software versions, techniques and processes. In order to take advantage of these technological
advancements, our staff requires focused training on a regular basis to continually develop their
skills and abilities.


Customer Service and GIS Support

The GIS Division is fortunate to have the capabilities in-house to offer a wide range of technical
support services to the City’s growing customer base. It is important to set realistic service level
agreements with customers so as not to over commit staff resources.

These services include:
   q Production of ad hoc maps

   q Trouble shooting software, hardware and data problems

   q Public information requests

   q Geodatabase design

   q Application development

   q Project management

   q Custom GIS solutions

   q GIS training




Develop and Maintain High Quality GIS Data

In August 2002, the GIS Division also took over responsibility for maintenance of all the City’s
basemap layers (street centerlines, lots, blocks, zoning etc.). This had been an elaborate process
involving multiple departments and the data was being maintained in multiple formats. A new
workflow process was developed that eliminated duplication of effort at the same time improving
efficiencies and data quality. The new process involved streamlining the workflow based on
update events such as new plat submissions, annexations or new zoning cases. New procedures
were developed and individual technicians now update all affected base layers. A new QA/QC
process will verify the edits in compliance with National Map Standards for 1”=200’ scale
mapping. Progress is reported through an on-line report that is updated daily.


Define Data Standards and Ensure Compliance

Another important factor in implementing the City’s Enterprise GIS depends upon establishing,
agreeing and adhering to a clear set of GIS and data standards. Standards are essential for
efficient sharing of geographic data, integration among different GIS technologies and integration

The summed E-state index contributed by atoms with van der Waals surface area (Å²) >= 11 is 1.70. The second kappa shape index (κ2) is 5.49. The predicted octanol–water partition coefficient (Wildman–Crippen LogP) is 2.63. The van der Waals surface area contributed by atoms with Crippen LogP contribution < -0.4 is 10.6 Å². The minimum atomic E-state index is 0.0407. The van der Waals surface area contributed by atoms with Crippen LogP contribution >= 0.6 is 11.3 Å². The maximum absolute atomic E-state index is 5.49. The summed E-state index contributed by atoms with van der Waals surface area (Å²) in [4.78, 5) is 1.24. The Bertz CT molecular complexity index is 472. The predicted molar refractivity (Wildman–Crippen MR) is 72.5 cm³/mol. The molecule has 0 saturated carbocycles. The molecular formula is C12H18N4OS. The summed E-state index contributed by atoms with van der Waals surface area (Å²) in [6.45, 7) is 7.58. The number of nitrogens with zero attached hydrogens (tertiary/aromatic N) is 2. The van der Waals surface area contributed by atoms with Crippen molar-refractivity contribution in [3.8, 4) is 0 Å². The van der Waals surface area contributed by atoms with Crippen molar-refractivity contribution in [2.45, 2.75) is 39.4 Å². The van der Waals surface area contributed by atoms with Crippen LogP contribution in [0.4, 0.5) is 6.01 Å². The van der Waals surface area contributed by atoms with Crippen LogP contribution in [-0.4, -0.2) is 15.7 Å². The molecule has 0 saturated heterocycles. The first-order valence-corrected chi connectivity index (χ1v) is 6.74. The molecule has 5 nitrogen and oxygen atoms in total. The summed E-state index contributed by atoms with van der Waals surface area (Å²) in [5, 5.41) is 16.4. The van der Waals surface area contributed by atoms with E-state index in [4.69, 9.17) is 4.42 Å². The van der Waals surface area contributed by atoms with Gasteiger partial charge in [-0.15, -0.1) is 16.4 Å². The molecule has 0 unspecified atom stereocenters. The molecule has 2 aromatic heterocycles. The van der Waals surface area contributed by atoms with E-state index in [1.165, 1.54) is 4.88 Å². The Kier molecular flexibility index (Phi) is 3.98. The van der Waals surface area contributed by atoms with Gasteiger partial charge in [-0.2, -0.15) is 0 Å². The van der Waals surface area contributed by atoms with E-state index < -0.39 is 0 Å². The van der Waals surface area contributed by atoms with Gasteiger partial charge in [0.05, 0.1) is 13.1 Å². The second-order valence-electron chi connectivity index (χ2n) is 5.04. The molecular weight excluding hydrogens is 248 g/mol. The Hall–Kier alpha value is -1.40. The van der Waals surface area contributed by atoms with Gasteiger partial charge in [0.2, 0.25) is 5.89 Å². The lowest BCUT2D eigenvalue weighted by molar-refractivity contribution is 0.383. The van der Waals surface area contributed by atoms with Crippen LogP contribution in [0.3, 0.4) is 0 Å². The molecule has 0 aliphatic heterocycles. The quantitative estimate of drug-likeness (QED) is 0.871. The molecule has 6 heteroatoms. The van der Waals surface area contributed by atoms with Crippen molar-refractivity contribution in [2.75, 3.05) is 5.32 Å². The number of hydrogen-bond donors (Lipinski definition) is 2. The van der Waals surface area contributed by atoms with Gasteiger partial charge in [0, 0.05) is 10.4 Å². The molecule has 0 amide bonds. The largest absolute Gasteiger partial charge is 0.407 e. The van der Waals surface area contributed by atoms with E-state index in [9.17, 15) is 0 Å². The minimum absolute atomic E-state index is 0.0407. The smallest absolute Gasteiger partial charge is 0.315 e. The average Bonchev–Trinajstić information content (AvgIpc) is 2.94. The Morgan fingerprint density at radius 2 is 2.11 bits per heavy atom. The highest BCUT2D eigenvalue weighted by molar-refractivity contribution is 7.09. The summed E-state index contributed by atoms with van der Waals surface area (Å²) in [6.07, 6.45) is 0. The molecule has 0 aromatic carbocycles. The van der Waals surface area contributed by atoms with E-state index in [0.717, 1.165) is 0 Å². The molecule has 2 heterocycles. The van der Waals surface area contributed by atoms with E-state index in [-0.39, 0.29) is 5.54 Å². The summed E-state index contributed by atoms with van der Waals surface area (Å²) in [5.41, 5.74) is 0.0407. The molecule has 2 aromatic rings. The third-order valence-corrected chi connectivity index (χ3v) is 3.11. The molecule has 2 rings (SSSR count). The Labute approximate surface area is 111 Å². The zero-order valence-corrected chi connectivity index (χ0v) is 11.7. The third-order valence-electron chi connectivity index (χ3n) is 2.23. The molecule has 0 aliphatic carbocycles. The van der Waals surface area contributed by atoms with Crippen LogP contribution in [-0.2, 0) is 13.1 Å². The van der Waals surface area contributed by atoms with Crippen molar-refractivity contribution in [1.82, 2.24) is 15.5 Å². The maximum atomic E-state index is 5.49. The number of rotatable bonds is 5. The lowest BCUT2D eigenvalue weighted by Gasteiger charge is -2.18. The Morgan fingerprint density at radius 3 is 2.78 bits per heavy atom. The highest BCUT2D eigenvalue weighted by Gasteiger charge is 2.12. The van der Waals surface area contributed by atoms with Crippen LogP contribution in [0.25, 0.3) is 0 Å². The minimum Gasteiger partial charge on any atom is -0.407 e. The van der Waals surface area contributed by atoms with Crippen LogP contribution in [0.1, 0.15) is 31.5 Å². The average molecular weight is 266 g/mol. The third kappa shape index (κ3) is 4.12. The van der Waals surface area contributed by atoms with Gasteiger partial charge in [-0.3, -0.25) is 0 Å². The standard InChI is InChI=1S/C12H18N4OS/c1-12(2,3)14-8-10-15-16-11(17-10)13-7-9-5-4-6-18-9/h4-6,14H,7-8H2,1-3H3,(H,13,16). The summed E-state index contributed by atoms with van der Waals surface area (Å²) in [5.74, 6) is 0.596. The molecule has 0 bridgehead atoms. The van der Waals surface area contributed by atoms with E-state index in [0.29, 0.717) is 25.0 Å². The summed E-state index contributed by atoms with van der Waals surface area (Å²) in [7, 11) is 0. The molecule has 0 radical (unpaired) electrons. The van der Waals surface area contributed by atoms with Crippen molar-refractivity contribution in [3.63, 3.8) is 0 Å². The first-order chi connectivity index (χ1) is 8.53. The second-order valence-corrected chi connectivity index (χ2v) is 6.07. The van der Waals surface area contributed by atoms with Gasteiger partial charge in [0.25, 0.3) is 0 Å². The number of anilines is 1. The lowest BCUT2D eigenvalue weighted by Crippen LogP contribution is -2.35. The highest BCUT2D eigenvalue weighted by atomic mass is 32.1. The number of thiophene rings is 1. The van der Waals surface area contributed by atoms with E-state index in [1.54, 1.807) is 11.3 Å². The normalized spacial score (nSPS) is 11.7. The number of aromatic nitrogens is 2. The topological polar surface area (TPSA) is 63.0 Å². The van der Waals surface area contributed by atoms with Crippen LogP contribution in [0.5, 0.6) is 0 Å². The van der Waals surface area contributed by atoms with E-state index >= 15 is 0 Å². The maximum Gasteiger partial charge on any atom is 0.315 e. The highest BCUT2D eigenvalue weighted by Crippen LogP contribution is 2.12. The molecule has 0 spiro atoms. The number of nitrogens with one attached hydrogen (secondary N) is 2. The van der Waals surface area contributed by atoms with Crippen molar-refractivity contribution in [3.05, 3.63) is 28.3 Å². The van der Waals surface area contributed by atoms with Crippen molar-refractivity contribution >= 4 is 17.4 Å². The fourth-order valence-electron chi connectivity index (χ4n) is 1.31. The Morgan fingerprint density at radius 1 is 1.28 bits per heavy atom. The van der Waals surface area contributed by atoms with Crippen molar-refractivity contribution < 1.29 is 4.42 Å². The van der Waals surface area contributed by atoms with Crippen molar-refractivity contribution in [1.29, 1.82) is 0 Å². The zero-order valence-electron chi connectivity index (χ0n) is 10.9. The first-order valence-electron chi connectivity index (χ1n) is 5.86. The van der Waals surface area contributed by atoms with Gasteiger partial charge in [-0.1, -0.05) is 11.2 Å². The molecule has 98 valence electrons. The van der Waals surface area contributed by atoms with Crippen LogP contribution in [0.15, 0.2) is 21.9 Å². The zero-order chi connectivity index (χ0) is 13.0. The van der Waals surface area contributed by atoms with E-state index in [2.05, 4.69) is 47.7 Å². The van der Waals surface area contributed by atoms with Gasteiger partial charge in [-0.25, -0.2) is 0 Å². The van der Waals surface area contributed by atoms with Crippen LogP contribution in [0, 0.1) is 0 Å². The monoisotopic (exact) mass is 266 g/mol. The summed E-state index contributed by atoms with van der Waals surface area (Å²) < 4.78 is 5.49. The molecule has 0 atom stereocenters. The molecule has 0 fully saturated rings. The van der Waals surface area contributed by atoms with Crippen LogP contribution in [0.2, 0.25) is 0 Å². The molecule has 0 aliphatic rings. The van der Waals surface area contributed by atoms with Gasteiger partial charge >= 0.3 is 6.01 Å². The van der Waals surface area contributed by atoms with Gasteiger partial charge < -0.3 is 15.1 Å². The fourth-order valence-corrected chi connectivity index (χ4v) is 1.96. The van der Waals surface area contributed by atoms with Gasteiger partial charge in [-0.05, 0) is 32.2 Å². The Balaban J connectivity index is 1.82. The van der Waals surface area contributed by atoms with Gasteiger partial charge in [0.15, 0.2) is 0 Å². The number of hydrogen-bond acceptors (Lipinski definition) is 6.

with other non-GIS applications.

The GIS Division has the responsibility for developing standards that will include positional data
accuracy standards based on National Map Standards. Metadata and other geospatial standards
will be developed in accordance to standards set by Federal Geographic Data Committee
(FGDC). These documents will be available on-line for all GIS users.


Provide a Stable and High Performing GIS Infrastructure

In March of 2003, the City of Fort Worth engaged the services of Mr. Dave Peters of ESRI to
conduct a system architecture design review of our GIS implementation. The System
Architecture Design process defines the technical issues associated with the design of an effective
Enterprise GIS deployment with specific guidelines to support hardware and network solutions
based on existing and projected needs. This one-day on-site review followed by a system design
report, outlined specific recommendations for sizing ArcSDE and ArcIMS servers based on client
and platform loads. It also gave configuration alternatives based on budget considerations and
City security policy. This document now serves as a foundation for future planning of the City’s
Enterprise GIS implementation.


THE RESULTS

Create a User Friendly and Informative GIS Web Presence

One of the best ways of showing results in the early stages of an enterprise implementation is to
compete several focused pilot projects using ArcIMS. It is a great way to demonstrate to senior
management and potential GIS users some of the functionality of the technology. The GIS
Division has developed a customized HTML viewer with all of the out-of-the-box functionality